DISCUSSION

These results suggest that 16 wk of resistance and aerobic exercises minimize losses of lumbar spine BMD during lactation. The lumbar spine is composed of highly metabolic trabecular bone, which has a much higher turnover rate, as compared with the whole body, and is more susceptible to rapid mineralization and losses (9). To our knowledge, this is the first published study to investigate the effects of both resistance and aerobic exercises on BMD in a randomized study of exclusively breastfeeding women. Little and Clapp (13) detected no effect of exercise on changes in BMD in lactating women who participated in self-selected recreational exercise (walking, running, aerobic, step aerobics, stair machine). Those women were compared with nonexercising lactating women during the first 3 months postpartum. Both groups lost BMD at the femoral neck and the lumbar spine. The nonexercisers had greater losses at the lumbar spine than the exercisers, but the difference was not significant. The authors hypothesized that the mode and duration of exercise might not have provided a sufficient stimulus for bone remodeling.

Drinkwater and Chesnutt (6) observed decreases in the femoral neck but not in the lumbar spine BMD in six female athletes during lactation. They compared lactating women to a group of exercising, nonpregnant, nonlactating women. Decreases in BMD observed in the lactating women were not seen in the comparison group. Although this study did not have a nonexercising lactating group as a CG, the lack of BMD loss in the lumbar spine in the athletes suggests that exercise may have provided a protective effect against bone loss in that area.

The exercise program developed for this study was 16 wk in duration. Strength training programs should be a minimum of 8 wk in duration to allow for neural adaptations after which muscular hypertrophy will occur (2). The first week of our program was designed to familiarize the participants to the program and decrease the likelihood of injury. By week 5, the aerobic portion of the program was at full intensity. Although a program longer than 16 wk may be more effective, it was not feasible for this study. Introduction of solid foods to the infant normally begins around 4-6 months; our focus was the first 5 to 6 months of exclusive breastfeeding to measure the greatest turnover of maternal bone that occurs during this time frame. At the onset of lactation, the bone turnover cycle is shortened from the usual 4-8 to 3-4 months (11); therefore, the 16 wk of this intervention allowed for a full cycle of bone turnover to occur. The main focus of the resistance exercise program was to target the core and stimulate bone growth at the lumbar spine and hip. The exercises were primarily performed in a single plane and may not have provided adequate multiplane stress at the joints to stimulate greater bone growth.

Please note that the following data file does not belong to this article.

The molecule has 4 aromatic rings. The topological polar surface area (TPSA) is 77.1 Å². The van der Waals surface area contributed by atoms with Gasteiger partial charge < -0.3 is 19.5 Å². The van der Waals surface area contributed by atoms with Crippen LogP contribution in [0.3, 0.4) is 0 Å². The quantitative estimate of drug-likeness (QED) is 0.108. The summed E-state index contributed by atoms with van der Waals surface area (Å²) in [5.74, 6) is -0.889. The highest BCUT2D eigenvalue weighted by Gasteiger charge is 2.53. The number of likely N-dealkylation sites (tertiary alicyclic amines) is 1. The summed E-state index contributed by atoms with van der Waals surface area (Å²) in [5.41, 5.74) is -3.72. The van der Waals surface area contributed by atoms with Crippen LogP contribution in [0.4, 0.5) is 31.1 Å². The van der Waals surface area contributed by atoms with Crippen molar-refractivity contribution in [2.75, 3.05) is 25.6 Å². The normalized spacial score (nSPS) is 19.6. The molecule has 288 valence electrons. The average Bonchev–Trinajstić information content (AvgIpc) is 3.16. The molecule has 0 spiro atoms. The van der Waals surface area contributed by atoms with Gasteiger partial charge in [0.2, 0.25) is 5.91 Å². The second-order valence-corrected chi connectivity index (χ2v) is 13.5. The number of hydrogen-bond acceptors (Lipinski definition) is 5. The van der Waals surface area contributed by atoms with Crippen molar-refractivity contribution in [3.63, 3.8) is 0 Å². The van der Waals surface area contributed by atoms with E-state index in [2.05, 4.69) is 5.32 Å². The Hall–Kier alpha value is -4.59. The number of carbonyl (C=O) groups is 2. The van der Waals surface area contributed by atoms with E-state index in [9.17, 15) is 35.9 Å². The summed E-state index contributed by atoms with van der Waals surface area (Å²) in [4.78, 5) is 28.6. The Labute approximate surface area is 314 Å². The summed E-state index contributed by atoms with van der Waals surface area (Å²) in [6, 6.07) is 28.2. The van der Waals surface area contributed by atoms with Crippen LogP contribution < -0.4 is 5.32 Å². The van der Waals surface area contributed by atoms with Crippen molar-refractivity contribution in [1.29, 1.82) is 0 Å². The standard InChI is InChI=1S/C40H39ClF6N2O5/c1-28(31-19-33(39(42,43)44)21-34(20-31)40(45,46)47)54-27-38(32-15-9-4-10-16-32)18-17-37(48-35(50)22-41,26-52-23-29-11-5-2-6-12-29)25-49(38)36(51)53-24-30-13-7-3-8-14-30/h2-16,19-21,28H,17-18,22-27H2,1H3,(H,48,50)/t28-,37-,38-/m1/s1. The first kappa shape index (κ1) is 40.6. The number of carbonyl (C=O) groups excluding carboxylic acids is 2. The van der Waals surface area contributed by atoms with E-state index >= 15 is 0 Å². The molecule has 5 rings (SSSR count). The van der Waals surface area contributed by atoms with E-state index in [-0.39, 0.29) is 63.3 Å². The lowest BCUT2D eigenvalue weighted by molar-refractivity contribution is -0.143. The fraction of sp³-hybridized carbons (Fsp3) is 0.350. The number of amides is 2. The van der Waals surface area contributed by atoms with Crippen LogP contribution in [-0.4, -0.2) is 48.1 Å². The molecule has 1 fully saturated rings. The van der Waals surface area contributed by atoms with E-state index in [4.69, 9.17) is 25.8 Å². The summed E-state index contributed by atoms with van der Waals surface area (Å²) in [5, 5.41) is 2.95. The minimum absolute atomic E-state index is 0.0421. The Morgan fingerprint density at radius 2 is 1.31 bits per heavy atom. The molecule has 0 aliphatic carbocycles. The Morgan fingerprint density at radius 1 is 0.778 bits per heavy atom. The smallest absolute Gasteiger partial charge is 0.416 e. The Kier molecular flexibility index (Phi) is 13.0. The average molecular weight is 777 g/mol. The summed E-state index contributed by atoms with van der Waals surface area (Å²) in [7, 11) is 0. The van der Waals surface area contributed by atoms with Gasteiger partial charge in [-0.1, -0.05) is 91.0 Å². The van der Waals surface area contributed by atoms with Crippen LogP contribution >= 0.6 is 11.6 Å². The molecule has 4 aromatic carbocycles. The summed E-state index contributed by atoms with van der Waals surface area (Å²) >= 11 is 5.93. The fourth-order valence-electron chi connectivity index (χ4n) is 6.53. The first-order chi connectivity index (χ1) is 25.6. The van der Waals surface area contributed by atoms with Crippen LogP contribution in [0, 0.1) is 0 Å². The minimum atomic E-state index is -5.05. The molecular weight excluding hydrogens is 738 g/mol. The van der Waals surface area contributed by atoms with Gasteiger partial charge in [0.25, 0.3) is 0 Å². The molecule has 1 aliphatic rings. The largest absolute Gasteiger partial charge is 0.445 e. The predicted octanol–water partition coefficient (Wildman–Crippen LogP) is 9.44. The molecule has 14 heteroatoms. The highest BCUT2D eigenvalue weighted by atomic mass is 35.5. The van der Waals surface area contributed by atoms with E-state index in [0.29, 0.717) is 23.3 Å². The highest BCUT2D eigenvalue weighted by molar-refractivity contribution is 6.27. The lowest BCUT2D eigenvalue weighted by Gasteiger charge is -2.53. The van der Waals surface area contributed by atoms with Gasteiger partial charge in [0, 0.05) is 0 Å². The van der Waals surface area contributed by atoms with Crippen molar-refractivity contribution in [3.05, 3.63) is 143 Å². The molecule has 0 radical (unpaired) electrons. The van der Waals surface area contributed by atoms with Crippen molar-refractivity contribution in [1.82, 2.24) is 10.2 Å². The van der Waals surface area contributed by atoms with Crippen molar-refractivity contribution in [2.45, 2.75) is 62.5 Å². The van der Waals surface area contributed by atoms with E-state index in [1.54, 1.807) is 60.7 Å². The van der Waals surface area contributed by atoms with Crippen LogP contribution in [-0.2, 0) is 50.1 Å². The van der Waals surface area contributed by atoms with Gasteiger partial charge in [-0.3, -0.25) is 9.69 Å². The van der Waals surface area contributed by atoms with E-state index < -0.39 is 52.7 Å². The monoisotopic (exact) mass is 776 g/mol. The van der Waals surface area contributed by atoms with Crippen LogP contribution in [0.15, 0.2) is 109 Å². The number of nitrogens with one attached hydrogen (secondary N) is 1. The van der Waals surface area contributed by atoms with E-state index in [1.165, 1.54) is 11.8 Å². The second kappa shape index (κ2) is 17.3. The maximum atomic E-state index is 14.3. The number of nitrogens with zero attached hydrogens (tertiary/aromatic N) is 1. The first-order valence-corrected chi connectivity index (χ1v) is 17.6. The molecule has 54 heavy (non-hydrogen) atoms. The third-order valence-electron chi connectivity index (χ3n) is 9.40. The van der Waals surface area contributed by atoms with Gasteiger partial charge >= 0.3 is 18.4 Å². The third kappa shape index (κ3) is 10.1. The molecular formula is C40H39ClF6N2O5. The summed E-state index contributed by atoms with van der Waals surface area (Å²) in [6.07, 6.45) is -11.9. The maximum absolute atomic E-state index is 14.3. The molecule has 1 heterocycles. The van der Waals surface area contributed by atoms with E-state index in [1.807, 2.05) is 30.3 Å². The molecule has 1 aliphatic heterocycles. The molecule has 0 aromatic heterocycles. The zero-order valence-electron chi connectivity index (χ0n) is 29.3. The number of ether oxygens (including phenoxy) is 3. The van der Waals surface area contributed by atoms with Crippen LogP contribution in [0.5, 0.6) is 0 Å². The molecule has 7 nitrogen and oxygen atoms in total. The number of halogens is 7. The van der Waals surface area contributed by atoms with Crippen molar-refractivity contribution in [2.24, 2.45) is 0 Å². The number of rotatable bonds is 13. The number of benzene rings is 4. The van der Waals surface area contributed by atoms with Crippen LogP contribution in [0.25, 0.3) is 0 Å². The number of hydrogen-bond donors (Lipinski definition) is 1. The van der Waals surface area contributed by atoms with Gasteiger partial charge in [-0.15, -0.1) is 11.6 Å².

The exercise program was effective in increasing strength and muscle endurance in all areas assessed; however, there was no significant difference between groups in the improvement of cardiorespiratory fitness. This may be because of the lower compliance of aerobic compared with resistance exercise sessions. Research assistants monitored exercise 3 d·wk−1, usually during the strength training sessions. Some participants exercised aerobically less than three times a week, which is the minimum needed to see significant improvements in cardiorespiratory fitness. Another possible explanation for the lack of significant difference between groups is that the CG also improved in cardiorespiratory fitness. The intervention began at 4 wk postpartum, and all women were still recovering from birth and were likely to increase fitness between baseline and end point measurements. The control women were allowed to walk their babies at a casual pace not faster than 2 mph. However, they may have walked at a higher intensity. In addition, weight loss in both groups contributed to the improvements in predicted relative V˙O2max. The EG group did improve their predicted absolute V˙O2max by 5.2% compared with 1.2% in the CG. However, the level of significance was P = 0.10. The small sample size and the indirect method used to measure cardiorespiratory fitness may be other factors contributing to the lack of significant findings.